—God works in mysterious ways. What was your first impression of the country? Did you have culture shock? Tell us what (both then and today) caught your eye in terms of lifestyle, mentality, rules and social attitudes, and life in Denmark in general.
—There was no shock. That is primarily because in the first years I didn’t leave the castle area. And now I still communicate mainly with parishioners and locals, mostly of peasant origin. And these people are very kind and friendly. In general, much is being done in Denmark to create and maintain a benevolent environment, patriotism, and even collectivism in society, which can only be envied. In a sense, this makes us feel nostalgic for the USSR, where we were all taught many good things and were protected from the abominations that poured from the West onto our youth after perestroika. Moreover, the Danes are forced to be tolerant of the sexual minorities, who are imposing their rules here very aggressively. And in this sense, the Danes can only be pitied, since for most of them these new rules are disgusting and unacceptable—but local laws are not on their side. Many ordinary Danes are jealous of our newly adopted Russian laws. Outwardly, the country is very well-tended, and its people love their homeland and are proud of it. There are not many attractions here, but the Danes know how to make something interesting and attractive out of nothing. Ordinary people, especially in rural areas, are very kind and friendly. They, like us, cherish traditional values. But politicians, as in other Western countries, don’t protect the interests of their people—they impose laws that in the long run lead to the loss of Denmark’s identity and the reduction of its native population.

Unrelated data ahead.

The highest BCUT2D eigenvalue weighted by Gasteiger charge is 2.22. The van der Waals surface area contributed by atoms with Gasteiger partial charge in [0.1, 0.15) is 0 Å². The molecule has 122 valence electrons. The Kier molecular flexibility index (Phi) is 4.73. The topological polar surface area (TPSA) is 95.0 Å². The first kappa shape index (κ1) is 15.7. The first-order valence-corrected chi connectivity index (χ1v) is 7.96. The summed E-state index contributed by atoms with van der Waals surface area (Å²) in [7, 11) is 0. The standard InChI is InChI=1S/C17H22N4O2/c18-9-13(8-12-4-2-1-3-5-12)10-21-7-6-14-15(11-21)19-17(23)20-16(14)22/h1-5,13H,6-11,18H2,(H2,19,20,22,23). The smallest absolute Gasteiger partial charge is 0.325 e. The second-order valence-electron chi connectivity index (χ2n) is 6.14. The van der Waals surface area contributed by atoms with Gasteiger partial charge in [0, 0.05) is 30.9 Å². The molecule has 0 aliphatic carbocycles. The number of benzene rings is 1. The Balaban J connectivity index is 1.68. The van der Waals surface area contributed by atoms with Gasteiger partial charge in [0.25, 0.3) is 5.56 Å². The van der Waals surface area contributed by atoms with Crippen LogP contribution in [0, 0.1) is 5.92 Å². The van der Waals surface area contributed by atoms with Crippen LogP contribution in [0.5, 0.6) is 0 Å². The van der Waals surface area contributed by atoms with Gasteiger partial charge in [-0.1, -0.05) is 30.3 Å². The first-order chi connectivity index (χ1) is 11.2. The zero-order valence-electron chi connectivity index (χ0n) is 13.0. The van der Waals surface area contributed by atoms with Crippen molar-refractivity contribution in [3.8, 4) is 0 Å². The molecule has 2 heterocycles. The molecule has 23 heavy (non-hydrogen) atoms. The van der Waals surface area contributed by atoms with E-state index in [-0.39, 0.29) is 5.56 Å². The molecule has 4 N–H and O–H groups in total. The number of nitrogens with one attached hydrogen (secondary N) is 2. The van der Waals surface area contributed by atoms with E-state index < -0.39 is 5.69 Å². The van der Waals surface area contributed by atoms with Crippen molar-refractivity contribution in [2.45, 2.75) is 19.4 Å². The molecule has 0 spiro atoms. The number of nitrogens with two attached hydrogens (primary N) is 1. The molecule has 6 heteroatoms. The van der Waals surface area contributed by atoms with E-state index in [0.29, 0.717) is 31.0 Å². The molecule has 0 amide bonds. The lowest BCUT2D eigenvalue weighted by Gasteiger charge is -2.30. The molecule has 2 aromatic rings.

—Do you like living here? Do you have the desire to return to your homeland?